- closet champion
- A titleholder (usually a ) who ducks top-flight matches, cheats to win (often by managerial interference), and—when forced to wrestle good opponents—deliberately causes themself to be disqualified (since titles often do not change hands by disqualification) to retain the title.
- The amount of bloodshed in a match.
- A moment in which a wrestler is being dominated and then manages to turn things around and fight back successfully. Usually done by to earn sympathy and support from the audience. The expression "feeding a comeback" refers to behavior by to increase the dramatic impact of a comeback. See also .
- crimson mask
- A face covered in blood, comparable to a mask.
An event which occurs when two or more rival promotions put together one or wrestling event. Some promoters have used cross-promotion style to further interest. Cross-promotion dates back to the early days of wrestling as challenges between rival promoters in the same area often occurred.
- curtain jerker
A point in a match in which the heel stops the face's attack or comeback and goes on the offensive.
- dark match
- A non-televised match at a televised show (compare ). A dark match before the show is often used to test new talent or warm up the crowd. A dark match after the show typically features level wrestlers, in order to sell more tickets and send the crowd home happy, without affecting TV storylines. Some promotions may tape the dark matches, such as All Elite Wrestling, which shows the dark matches on YouTube at a later date.
- deathmatch wrestling
- , popular in Japan, Mexico, and some parts of the United States. In deathmatch wrestling, many of the traditional rules of professional wrestling are not enforced and the usage of objects such as barbed wire, panes of glass, fluorescent light tubes, and weed whackers occurs. Deathmatches are typically much bloodier and more violent than typical wrestling contests. The bloodiest and most violent form of
- dirt sheet
-  An insider newsletter (or website) in the professional wrestling business. Sometimes written in a negative tone or as a means to "get dirt".
- double down
- A point in the match in which both wrestlers are prone in the ring.
- double shot
- Where a wrestler competes twice in one day.
- double team
- A tactic used in a tag team match when both members of a tag team gang up on one of the opponents, or a move that involves two wrestlers working in unison.
- double turn
- The occurrence when both the and the switch roles during an or a match. Arguably the most famous example is that of Stone Cold Steve Austin versus Bret Hart at WrestleMania 13, where Austin entered as a heel and Hart entered as a face, but due to Austin fighting on through blood and passing out to a move by Hart, and Hart's post-match , the two switched roles to end the match.
- A wrestler or that attracts the attention of the audience; someone fans are willing to pay to see. Derived from the term "drawing money", meaning the wrestler makes money for the promotion.
- To lose a match or championship (the loser agreed to drop the match to the winner).
- Dusty finish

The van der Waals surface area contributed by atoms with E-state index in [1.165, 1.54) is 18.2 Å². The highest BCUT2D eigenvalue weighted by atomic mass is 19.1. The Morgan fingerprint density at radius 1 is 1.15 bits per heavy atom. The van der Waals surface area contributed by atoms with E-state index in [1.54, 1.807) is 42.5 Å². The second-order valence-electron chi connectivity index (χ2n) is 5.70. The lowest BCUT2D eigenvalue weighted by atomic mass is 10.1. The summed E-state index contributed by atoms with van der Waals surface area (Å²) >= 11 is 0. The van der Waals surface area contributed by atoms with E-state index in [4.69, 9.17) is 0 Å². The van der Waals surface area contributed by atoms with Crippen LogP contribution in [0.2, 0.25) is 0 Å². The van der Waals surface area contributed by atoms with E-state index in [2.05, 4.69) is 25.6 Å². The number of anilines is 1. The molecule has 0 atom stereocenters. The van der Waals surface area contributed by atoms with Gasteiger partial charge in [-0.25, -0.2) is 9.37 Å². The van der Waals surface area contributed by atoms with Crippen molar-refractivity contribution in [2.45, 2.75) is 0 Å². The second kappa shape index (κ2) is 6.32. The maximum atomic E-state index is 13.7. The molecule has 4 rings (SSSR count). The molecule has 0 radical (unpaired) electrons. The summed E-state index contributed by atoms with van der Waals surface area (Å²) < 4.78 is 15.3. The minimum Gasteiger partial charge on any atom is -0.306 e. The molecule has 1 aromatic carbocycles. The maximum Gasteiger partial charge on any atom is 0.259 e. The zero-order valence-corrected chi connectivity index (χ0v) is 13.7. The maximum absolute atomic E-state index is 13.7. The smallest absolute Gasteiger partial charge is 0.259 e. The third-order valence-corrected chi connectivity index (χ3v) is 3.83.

- A in which the appears to win a big match, but the decision is later reversed due to some sort of technicality, such as by other to save the heel champion, as, in most federations, the title could not change hands on such a disqualification. It can also refer to an ambiguous finish to a match where neither wrestler can claim to be the winner. Named after Dusty Rhodes, who many such finishes in the National Wrestling Alliance (NWA) and later in World Championship Wrestling (WCW).
Also lackey or heavyA (typically larger) wrestler who accompanies another wrestler as a to matches and acts as a bodyguard.
- 2. An individual who acts in a "special guest referee" capacity from outside the ring, ostensibly to maintain order.
- enhancement talent
- See .
- Pimpinela Escarlata, America's Goldust and Vito, Wales' Adrian Street, and Japan's Yosuke Santa Maria. A wrestler (typically a Mexican luchador) who competes in drag. Examples of exóticos include Mexico's
- extreme wrestling
- and weapons. Extreme Championship Wrestling and Combat Zone Wrestling are known for using this style. A style of professional wrestling that makes frequent use of
A wrestler who is heroic, who is to be cheered by fans. are the opposite of faces and faces commonly perform against heels.
In a tag team match, the member of a team who is dominated by the team for an extended period of the match. The tactic can be used to help get the crowd behind the face tag team and is usually followed up with a . During the 1980s, Ricky Morton of the Rock 'n' Roll Express was typically in this position while teaming with Robert Gibson; so much so that "playing Ricky Morton" has become synonymous with the term.
- A group of several wrestlers who band together and protect each other during matches. Different from a in that stables have a leader or spokesperson. Factions are also generally larger than stables.
- The ending of a match. A fall is obtained by gaining a decision in any manner, normally consisting of a , submission, countout, or disqualification. In a two out of three falls match, or a Mountevans Rules match, a wrestler must gain two decisions to win instead of only one. See also .
- fallout show
- The first televised show after a pay-per-view. Often new storylines are introduced in these episodes, and the consequences of the pay-per-view are explained. Contrast with .
- false comeback